4 min read

Nullable data

Nullable data
Photo by Valentin Lacoste / Unsplash

There is a pet peeve of mine when it comes to, what I consider, clean code. Or to be more precise: clean data. And that comes back to using a NULL (or any version of it) to extend the underlying type with something "more". Then it's underlying type ever designed to mean.

Every time I open a data store and see NULL in there, it raises many questions for me. Which are usually only answered by looking into code. And even then it is not always straightforward. Because of self-explanatory code. Or self-documenting. However you look at it, it takes more time than it should. In database theory, a NULL value represents the absence of data, but it is inherently ambiguous. For instance, does a NULL value in a "Price" field mean that the price is zero, unknown, or not applicable? Such ambiguity can lead to misinterpretation of data, which is dangerous for both analysis and application logic.

And then your code becomes littered with if (field == null), which then requires you to write some strange code to explain these cases. Again, this is is opinionated write-up, not a law. On the other hand, NULL in code is rarely called for, in my experience. Or ever useful. Now let us go through some of the scenarios. In 99% of cases, the default value of the type would work as intended. Now let me start with some examples.

Boolean as nullable. Here is where my face gets contorted at the sight of it. An example of this is query parameters, mostly when it comes to filtering. As an example, &onlyActive=true. On the implementation, this is the most common case I see:

public void Get(bool? onlyActive) {
  if (onlyActive is null) {
    // select both active & inactive
  else if (onlyActive) {
    // select only active
  else {
    // select onlyInactive
Example of nullable boolean

And my mind just goes: Huuuuuh? Ok, seems harmless till you introduce some other state of the user, for example, banned or something along these lines. What now? Or when you just don't wanna apply the filter at all. The list goes on. It is clear that boolean is not the right answer if the value can be more than true or false. It is not meant for more, but we cram it to the brim with these kinds of hacks. And then; self-documenting code, DDD, etc. Sure, I guess.

Enum as nullable. Here is another gem that comes from time to time. Like we forget that enumeration can have a default value, but somehow it makes sense to use NULL it to represent it. Just to keep it fresh and make the next guy in line guessing. Because he will not have enough tiers shed over "agile" already. The example of a boolean being nullable is analogous here, so no need to repeat it. With an addition, that boolean example solution would be just to use a nice enum. And the solution for nullable enum: just use the damn default value for it. That is just opinion tho, so do whatever you feel like.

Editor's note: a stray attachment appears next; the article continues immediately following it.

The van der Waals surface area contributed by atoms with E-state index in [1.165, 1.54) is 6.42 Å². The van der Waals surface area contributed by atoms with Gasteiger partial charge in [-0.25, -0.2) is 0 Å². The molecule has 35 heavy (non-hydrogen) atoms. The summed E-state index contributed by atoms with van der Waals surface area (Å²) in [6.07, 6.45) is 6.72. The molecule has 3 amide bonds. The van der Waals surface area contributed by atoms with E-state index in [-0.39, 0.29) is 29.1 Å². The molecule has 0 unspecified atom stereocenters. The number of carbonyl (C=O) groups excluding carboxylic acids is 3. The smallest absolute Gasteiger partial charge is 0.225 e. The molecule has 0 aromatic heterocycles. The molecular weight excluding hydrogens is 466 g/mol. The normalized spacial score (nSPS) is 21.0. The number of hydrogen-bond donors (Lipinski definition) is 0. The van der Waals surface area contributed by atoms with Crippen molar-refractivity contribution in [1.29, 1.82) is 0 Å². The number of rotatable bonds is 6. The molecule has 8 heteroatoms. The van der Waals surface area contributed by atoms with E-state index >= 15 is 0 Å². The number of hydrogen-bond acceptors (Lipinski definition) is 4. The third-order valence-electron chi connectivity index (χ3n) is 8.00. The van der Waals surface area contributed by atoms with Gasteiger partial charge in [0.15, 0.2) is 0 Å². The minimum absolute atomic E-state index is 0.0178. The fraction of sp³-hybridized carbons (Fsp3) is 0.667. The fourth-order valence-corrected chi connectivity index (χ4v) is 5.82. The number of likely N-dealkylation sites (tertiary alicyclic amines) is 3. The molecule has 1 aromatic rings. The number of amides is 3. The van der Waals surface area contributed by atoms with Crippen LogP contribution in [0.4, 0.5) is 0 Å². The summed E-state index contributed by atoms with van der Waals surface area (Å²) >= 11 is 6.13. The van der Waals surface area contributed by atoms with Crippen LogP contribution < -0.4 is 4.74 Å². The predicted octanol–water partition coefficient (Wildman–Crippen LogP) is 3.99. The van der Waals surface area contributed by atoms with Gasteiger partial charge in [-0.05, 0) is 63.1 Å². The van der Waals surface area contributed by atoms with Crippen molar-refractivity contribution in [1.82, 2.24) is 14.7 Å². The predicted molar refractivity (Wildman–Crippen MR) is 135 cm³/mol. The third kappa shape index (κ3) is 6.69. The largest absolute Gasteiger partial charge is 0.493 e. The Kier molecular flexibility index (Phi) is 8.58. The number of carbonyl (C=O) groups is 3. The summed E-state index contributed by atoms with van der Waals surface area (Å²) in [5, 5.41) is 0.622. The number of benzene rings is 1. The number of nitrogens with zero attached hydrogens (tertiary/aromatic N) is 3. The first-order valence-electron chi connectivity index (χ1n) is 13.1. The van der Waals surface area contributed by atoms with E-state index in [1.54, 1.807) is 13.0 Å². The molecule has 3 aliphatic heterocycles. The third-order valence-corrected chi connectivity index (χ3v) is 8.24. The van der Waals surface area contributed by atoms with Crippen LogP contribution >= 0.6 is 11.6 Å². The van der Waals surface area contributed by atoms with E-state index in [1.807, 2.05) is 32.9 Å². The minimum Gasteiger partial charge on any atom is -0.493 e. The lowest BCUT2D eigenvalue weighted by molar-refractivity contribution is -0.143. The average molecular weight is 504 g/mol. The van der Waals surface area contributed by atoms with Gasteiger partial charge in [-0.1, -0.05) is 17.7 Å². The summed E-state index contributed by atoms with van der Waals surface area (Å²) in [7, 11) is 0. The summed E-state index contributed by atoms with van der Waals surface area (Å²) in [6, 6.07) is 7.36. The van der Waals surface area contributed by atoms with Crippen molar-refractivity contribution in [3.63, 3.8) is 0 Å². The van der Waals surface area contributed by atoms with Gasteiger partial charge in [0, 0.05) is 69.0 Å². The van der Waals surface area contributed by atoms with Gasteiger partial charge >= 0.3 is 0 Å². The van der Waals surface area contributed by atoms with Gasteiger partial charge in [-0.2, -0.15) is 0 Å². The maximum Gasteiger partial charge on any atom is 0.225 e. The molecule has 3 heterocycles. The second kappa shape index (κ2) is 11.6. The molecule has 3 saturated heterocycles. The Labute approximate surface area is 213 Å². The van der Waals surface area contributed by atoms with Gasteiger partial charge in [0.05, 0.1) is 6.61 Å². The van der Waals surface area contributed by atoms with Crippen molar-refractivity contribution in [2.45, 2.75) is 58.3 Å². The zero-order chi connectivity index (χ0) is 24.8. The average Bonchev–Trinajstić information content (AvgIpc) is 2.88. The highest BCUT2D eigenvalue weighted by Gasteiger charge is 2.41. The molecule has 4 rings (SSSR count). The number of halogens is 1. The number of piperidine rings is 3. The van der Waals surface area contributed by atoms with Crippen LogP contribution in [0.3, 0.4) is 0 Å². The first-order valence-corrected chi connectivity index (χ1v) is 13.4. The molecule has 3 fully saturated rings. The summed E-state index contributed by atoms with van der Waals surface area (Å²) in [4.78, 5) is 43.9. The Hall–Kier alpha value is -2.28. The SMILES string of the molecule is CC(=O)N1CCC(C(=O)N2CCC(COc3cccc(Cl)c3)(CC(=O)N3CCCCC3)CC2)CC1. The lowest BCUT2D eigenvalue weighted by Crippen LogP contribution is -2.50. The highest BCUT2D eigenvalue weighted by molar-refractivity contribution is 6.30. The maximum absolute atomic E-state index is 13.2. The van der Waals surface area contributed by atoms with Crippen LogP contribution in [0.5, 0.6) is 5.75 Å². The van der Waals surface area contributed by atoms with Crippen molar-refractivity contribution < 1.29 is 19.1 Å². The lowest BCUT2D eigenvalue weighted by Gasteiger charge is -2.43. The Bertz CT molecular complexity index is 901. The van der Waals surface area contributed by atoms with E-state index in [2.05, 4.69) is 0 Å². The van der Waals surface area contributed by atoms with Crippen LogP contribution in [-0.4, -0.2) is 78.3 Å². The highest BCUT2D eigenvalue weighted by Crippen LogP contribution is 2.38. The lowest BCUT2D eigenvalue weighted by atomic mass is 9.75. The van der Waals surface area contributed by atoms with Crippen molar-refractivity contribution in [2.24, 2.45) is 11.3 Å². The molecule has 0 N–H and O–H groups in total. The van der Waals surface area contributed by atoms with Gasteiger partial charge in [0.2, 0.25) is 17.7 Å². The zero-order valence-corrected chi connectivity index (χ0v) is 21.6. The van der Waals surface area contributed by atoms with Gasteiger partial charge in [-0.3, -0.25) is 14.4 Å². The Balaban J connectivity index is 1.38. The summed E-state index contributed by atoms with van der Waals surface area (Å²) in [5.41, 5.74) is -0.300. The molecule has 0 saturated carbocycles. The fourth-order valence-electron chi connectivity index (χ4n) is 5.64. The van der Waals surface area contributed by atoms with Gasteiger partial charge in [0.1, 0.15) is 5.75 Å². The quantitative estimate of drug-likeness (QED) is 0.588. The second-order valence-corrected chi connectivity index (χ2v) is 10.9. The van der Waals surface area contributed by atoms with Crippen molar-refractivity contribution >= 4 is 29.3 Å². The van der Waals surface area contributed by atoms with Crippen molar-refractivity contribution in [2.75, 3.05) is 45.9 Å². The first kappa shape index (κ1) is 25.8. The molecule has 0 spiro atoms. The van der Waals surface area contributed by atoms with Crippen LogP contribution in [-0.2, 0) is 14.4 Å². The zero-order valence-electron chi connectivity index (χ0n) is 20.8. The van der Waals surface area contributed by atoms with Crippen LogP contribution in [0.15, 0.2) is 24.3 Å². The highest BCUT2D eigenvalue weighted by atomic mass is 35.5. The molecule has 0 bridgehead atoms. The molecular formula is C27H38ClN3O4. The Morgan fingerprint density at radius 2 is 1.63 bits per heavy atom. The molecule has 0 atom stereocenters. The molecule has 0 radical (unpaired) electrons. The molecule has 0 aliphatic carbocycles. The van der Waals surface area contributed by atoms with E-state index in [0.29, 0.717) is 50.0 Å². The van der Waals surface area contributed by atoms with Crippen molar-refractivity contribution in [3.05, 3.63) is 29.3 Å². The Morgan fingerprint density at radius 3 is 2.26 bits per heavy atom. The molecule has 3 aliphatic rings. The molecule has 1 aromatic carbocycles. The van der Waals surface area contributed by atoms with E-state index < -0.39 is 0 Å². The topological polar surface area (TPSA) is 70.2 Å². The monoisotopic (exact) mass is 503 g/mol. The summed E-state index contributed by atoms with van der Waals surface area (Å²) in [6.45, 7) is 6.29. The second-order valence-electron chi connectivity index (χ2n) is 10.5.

String as nullable. I never, ever, have come across a solution that models a string representation of some piece of data that has benefited from being nullable. But, but, the user didn't enter the optional text field. Okay, so it is empty. Problem solved. In any case, it is empty. Don't encode some state from UI into the meaning of it's value. If you need to persist or know of this, model it separately from the actual data. Here I can again start introducing examples like for boolean above. If you forgot one state, probably down the line with the new JS framework of the day who knows what else can come in? So model it separately from the actual data and the data itself is just empty. Sounds simple, till you make a comment on PR. Then you start that slow descent through nine circles of hell.

Number as nullable. Here I am going just include all number types out there. The same rules for integers as for floats. I touched upon it already in the introduction. With a "Price" example. I dare you to explain that to some salesperson, what NULL is. What if it means it is discontinued or free after so many purchases? The damn product will still have the same price, it will just not be charged. Or the product will have a state to indicate if available and so on. Or there will be a coupon applied at the end of the checkout process that will nullify the value. But the price of it will always be there, for auditing purposes and who knows what. Don't give meaning to something that will require you to write more documentation than just explaining business cases applied to that value.

Going to stop here, as I hope this illustrates the point I am trying to make. I never have come across a scenario where a NULL for any kind of data can't be made "cleaner". The database will be thankful and your replacement/future self will also salute you. I know in the world of document databases it is easy to fall into the trap, but resist the urge. In conclusion, while NULL seems like a convenient option for representing absent or optional data, it comes with various challenges that can make data models less robust and harder to maintain. By being aware of these pitfalls and considering alternatives, you can build more reliable and understandable systems.

As said when started, this is a pet peeve of mine. I am guilty of making these things nullable myself, due to dependencies. Then after I sorted the ducks, I would give them default values and model around these constraints. Garbage in, garbage out. A simple rule of thumb is that after that code crunch is over it still can be refactored. Don't make your life worse, because I bet you when you get back to it in a couple of years there will no be documentation. And you will be spending hours more than needed to understand why that value is NULL.

Till next time, NULL.